The opinion of the court was delivered by: Gregory G. Hollows United States Magistrate Judge
Defendant, Jordan Crittle, has been accused by information of possession of a controlled substance (marijuana) within the El Dorado County National Forest in violation of 21 U.S.C. § 844(a). Defendant (hereafter "Crittle") moved to suppress the evidence of marijuana found in the vehicle in which he was riding, as well as statements derived from the seizure. The undersigned felt the need for an evidentiary hearing which was held on May 4, 2009. For the reasons set forth below, the motion is denied.
Crittle, and two others, had stopped their trip to Lake Tahoe to take pictures at Tells Creek Bridge within the El Dorado National Forest. Forest Service Officer Marcus happened upon these persons, and noticed an expired registration sticker on the their vehicle. Officer Marcus approached the group with his hand on or about his weapon holster. He asked who was the registered owner of the vehicle and Brian Hatchett stated that he was the owner. Mr. Hatchett was asked to retrieve his registration from the vehicle. After a while, Hatchett handed Marcus a stack of papers, but none evidenced a current registration.
More or less at the same time, Marcus asked Hatchett for his driver's license. Although Hatchett claimed ownership of the vehicle, he disclaimed driving it as he did not have a valid license. Hatchett pointed to Danielle Cerda as the driver, but it turned out that she did not have a valid license either. She was ultimately given notice that her license had been suspended. Finally, a third member of the group was found to have a valid license, and it was he who finally claimed to be the driver.
During these events, Marcus had inquired of his dispatch certain information concerning driving privileges of members of the group. It is unclear from the facts precisely how long it took dispatch to look up the requested information and relay it to Marcus in the field, but it may well have been approximately thirty minutes. See Govt. Exhibit 1. At one point, Marcus had called for back-up because he believed that the group was becoming hostile towards him; the group believed just the opposite -- that Marcus was overbearing in his attitude and questioning. Undoubtedly, the interaction between the group and Marcus added to the time of the stop.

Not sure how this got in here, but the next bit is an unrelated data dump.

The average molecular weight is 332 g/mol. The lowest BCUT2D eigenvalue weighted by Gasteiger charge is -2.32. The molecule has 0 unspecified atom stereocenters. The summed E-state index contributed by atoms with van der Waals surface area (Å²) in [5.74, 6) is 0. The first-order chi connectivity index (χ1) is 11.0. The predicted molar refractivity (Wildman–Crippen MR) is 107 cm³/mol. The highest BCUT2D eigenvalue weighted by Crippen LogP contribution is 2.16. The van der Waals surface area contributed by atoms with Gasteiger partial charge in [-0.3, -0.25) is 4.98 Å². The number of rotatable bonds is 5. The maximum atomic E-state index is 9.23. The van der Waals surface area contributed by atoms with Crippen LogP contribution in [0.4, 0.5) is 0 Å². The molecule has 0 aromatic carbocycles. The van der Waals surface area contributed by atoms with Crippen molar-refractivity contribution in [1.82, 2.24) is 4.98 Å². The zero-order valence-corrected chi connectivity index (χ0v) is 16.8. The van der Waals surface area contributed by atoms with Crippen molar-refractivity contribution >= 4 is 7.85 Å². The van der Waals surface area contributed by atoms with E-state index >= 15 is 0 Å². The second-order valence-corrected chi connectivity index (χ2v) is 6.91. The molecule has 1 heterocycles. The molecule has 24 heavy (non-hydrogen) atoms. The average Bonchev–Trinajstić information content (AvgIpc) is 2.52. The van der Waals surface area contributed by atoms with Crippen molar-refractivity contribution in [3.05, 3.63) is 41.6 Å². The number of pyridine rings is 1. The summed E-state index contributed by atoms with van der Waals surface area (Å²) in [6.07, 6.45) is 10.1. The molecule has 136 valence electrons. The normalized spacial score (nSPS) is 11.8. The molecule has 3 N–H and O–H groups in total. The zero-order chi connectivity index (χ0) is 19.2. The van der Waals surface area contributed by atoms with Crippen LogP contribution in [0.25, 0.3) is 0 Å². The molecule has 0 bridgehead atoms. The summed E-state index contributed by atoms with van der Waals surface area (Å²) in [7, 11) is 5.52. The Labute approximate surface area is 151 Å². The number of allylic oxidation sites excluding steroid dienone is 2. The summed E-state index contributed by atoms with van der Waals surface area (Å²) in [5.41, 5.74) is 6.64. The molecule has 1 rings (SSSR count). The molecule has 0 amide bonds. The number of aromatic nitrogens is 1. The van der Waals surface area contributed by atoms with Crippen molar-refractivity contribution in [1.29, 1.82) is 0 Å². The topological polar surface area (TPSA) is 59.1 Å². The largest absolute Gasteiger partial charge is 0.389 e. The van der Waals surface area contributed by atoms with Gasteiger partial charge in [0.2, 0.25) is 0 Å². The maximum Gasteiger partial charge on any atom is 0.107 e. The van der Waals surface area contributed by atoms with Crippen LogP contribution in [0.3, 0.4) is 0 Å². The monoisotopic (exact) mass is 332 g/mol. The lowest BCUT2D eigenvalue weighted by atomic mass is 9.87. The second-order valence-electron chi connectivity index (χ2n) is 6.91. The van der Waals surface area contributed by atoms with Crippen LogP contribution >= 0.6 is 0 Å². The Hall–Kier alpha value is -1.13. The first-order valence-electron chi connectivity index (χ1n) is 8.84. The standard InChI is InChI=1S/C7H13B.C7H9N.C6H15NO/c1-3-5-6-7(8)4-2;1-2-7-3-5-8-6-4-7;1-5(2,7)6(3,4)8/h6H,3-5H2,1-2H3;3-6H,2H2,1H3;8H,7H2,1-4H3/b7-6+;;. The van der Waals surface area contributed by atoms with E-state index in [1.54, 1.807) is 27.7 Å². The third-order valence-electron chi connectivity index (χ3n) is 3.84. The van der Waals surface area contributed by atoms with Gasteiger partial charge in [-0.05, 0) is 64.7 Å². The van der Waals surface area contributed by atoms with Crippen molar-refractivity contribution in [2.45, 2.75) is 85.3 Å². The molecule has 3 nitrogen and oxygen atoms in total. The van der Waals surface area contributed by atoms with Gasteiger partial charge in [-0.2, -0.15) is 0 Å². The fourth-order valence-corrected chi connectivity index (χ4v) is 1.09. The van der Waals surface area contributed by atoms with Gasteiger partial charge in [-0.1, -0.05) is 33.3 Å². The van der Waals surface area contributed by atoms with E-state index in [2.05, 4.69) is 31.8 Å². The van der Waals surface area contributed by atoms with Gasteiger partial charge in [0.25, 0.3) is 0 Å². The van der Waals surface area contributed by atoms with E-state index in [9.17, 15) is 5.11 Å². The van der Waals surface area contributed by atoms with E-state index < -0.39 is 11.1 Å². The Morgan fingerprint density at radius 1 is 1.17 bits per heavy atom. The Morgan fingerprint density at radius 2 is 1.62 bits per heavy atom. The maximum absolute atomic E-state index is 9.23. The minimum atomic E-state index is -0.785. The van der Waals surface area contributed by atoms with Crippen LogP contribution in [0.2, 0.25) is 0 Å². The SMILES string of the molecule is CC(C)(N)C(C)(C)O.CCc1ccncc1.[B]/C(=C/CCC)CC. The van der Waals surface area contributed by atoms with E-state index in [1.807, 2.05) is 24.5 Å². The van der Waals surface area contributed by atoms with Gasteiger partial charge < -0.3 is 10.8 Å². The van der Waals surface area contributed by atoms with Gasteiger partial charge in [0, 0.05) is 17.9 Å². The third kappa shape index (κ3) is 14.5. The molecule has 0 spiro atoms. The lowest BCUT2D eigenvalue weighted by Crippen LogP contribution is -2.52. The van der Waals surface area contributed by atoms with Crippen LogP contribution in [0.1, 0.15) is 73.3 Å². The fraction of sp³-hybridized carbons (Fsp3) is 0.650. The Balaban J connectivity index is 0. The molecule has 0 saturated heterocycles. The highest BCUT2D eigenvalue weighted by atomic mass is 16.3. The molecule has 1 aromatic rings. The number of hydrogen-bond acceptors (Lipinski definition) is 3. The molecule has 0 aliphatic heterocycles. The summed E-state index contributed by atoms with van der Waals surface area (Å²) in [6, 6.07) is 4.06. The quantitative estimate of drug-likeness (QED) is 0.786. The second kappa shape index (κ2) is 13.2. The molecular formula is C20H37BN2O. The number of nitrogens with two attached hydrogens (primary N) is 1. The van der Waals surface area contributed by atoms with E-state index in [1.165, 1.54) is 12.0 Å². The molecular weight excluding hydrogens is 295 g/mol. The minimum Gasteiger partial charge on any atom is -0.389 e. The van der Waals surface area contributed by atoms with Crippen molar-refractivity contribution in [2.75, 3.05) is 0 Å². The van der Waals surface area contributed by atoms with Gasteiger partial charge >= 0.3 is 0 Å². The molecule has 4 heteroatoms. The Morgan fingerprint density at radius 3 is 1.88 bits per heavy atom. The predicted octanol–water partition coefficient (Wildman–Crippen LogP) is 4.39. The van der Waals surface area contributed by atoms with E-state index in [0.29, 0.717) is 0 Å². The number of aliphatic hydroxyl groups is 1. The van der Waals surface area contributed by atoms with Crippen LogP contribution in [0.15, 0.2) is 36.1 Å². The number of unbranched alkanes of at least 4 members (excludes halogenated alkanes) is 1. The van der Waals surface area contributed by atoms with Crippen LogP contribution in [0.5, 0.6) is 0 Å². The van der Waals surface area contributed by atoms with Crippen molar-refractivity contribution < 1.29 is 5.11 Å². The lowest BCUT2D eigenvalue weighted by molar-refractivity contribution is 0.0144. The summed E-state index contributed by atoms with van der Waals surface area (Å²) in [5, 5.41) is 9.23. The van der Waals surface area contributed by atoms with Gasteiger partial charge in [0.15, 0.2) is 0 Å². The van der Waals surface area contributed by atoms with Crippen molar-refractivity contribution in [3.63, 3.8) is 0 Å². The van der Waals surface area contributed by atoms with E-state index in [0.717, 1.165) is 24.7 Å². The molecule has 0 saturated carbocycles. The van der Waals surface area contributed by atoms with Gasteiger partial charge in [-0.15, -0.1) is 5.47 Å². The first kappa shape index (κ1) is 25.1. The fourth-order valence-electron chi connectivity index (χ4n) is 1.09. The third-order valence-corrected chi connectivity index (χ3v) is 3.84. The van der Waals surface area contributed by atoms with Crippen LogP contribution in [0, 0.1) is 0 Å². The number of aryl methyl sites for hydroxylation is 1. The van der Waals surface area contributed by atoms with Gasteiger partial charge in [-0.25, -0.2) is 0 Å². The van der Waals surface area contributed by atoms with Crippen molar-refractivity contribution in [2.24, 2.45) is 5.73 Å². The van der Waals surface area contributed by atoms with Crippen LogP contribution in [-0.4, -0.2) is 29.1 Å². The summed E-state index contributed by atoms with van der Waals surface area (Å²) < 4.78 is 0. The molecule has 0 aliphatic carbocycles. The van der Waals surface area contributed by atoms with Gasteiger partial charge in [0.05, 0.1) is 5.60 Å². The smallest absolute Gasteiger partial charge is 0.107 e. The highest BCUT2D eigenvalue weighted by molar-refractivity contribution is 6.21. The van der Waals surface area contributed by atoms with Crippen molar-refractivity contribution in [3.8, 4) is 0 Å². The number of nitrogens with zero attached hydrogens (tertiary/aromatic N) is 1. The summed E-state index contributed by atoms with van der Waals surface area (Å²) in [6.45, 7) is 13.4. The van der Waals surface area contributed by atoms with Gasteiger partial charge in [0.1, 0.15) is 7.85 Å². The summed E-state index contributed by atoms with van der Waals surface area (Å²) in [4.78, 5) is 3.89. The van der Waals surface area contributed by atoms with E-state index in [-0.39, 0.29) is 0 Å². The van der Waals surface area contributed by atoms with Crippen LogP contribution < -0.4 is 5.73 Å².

Meanwhile, Hatchett, during the time at which he was attempting to locate proper registration within his car, was asked by Marcus whether there were any weapons or contraband, such as controlled substances, in his car. Hatchett initially responded that there were not. As Hatchett was again searching for the registration papers, he had opened up the front passenger door. Marcus was proximate to the door opening such that he could see the pocket area common to many vehicle doors. Marcus saw in the door pocket a blue pill bottle with a label upon which appeared a "happy face" smoking a marijuana joint. Also, the label contained a reference to the authorizing statute for medical marijuana, but it appears from the facts that Marcus did not see that reference until later. He did initially see the word "Budget" and a barcode on the bottle. Marcus right away believed this pill bottle to be consistent with a container in which marijuana could be found.*fn1
Marcus retrieved the bottle from the opened door's pocket. He confirmed his belief that the bottle contained marijuana. Hatchett again denied having any drugs or contraband in his car, but Hatchett did say that the bottle contained his friend's medicine. Defendant Crittle then acknowledged that the bottle was his. After further questioning and handing over several medicinal marijuana cards, CRITTLE retrieved additional marijuana and paraphernalia from the vehicle. Crittle exclaimed his belief that possession of medicinal marijuana was not a crime. He was cited for possession of marijuana in violation of 21 U.S.C. § 844(a), a misdemeanor.*fn2 The entire stop, including questioning, getting information from dispatch, writing notices and citations took approximately an hour and twenty minutes.
There is no doubt that Marcus was justified in initially investigating the traffic law violation of improper registration. The registration sticker on the vehicle was expired. Despite the various approaches urged to the court for resolution of this motion to suppress, the overarching issue was the amount of time it took to resolve those registration and other traffic law issues, and whether the traffic law investigation time expended up to seeing the pill bottle was excessive such that the initially appropriate stop had blossomed into an unlawful seizure. The questioning of Hatchett prior to discovery of the bottle does not play into Crittle's case in that no information was given by Hatchett as a result of such questioning which led to the discovery of the pill bottle.
This case is controlled by Arizona v. Johnson, __U.S.__, 129 S.Ct. 781, 788 (2009), in which the Supreme Court held:
A lawful roadside stop begins when a vehicle is pulled over for investigation of a traffic violation. The temporary seizure of driver and passengers ordinarily continues, and remains reasonable, for the duration of the stop. Normally, the stop ends when the police have no further need to control the scene, and inform the driver and passengers they are free to leave. See Brendlin, 551 U.S., at 258, 127 S.Ct. 2400. An officer's inquiries into matters unrelated to the justification for the traffic stop, this Court has made plain, do not convert the encounter into something other than a lawful seizure, so long as those inquiries do not measurably extend the duration of the stop. See Muehler v. Mena, 544 U.S. 93, 100-101, 125 S.Ct. 1465, 161 L.Ed.2d 299 (2005).
In sum, as stated in Brendlin, a traffic stop of a car communicates to a reasonable passenger that he or she is not free to terminate the encounter with the police and move about ...